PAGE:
This post is based on an uncertain assumption that whoever is reading it- is leading a fairly comfortable life. Now while ‘comfort’ is a relative term, isn’t a certain level of comfort definable? The fact that one has a smart phone/ a computer, a room and a bathroom, clothes, water, food- is a lot to ask in a country like ours and thus, defines comfort to a lot extent.
Now, look at your immediate friend circle/family/colleagues/the circle of people you’re involved with. How many of them share the same comfort that you have (if not more)?
Answer these questions to yourself, as honestly as possible and only then, move forward with this post.
Our circles- be it family, friends or work- are limited. By limited, I do not mean limited in quantitative terms. Limitation of these circles refers to our inbuilt capacity of refusing ‘inclusiveness.’ I don’t believe any class/caste/gender/race/religion can be blamed for it. Humans, globally, have the tendency to want to remain in comfort zones. But they also have the capacity to step out of it.
What I mean to say is, if I look around myself, the schools I go to have students who have just as much of money as I do, the colleges I will go to will be the same and probably, after a while, the work forum that I end up in will involve interacting with people who share the same ‘comfort’ level. As a result, I end up knowing the world through a very minute lens. It is not because I’m insensitive; it is because I’m in denial of the lack of inclusiveness of my circle.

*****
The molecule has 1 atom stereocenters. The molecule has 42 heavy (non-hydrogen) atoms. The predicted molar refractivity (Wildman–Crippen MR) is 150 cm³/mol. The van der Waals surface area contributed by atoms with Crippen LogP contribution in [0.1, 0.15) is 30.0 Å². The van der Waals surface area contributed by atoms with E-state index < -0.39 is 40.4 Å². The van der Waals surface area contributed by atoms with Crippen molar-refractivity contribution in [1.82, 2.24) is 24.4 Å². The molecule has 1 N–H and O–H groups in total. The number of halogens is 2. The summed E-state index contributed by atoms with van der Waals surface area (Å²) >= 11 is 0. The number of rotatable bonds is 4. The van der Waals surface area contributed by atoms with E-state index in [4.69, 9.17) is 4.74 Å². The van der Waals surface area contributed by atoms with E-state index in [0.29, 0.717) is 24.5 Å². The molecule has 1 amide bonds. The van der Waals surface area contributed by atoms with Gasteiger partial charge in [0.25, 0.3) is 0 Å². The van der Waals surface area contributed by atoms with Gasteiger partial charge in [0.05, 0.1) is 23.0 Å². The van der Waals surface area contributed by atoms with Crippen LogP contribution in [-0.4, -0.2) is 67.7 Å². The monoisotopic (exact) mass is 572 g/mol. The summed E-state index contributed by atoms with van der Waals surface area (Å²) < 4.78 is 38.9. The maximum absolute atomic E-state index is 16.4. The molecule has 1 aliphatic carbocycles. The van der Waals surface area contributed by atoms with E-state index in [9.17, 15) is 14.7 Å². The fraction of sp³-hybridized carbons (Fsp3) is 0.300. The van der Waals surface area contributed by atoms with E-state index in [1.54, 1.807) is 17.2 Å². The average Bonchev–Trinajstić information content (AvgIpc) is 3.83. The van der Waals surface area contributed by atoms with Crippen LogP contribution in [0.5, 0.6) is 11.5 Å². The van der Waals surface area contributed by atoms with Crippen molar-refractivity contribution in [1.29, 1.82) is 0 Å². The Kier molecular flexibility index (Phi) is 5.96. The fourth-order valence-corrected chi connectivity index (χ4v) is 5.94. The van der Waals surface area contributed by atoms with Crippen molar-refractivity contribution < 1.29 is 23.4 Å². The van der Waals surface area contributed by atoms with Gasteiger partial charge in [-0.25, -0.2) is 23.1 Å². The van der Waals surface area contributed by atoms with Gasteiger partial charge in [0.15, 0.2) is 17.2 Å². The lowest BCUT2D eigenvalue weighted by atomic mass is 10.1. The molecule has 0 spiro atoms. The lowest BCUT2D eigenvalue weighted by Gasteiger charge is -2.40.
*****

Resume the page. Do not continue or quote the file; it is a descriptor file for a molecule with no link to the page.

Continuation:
‘Inclusiveness’ in its essence doesn’t mean dragging people from all walks of life and asking them to be a part of something. No. It means, including people and their experiences in your lives.
In a country like India, where poverty is so visible, we can’t escape its glimpse. So we deny it. There are children begging on the roads of Delhi all the time. I’ve seen similar faces a lot of times and I’ve also given them food or money or clothes whenever I could, but I have never even asked their names. Asking their names, getting to know them, getting to know their world- that is inclusiveness. The rest is simply a help or a favour, whatever one might call it.
To include people means to understand the same world through different colours. In my friend circle, there might be someone who’s gay, someone who’s introvert, someone who’s poor, someone who’s a ‘Dalit,’ etc. But I do not include them in my life, if I don’t try to look at their worlds through their lenses.
In your workplace, there might be many women and men. But how many men do understand the world through the lenses of women and vice-versa?
It is these lenses and perspectives that need to be included. And to do so, a conscious effort must be made. The society is used to functioning in a one colour mind-set. I see the world red, you see the world blue and someone else sees it white. We stick to our colours for so long that we believe that the world can be seen through only these colours. And by doing so, we miss out on a rainbow.
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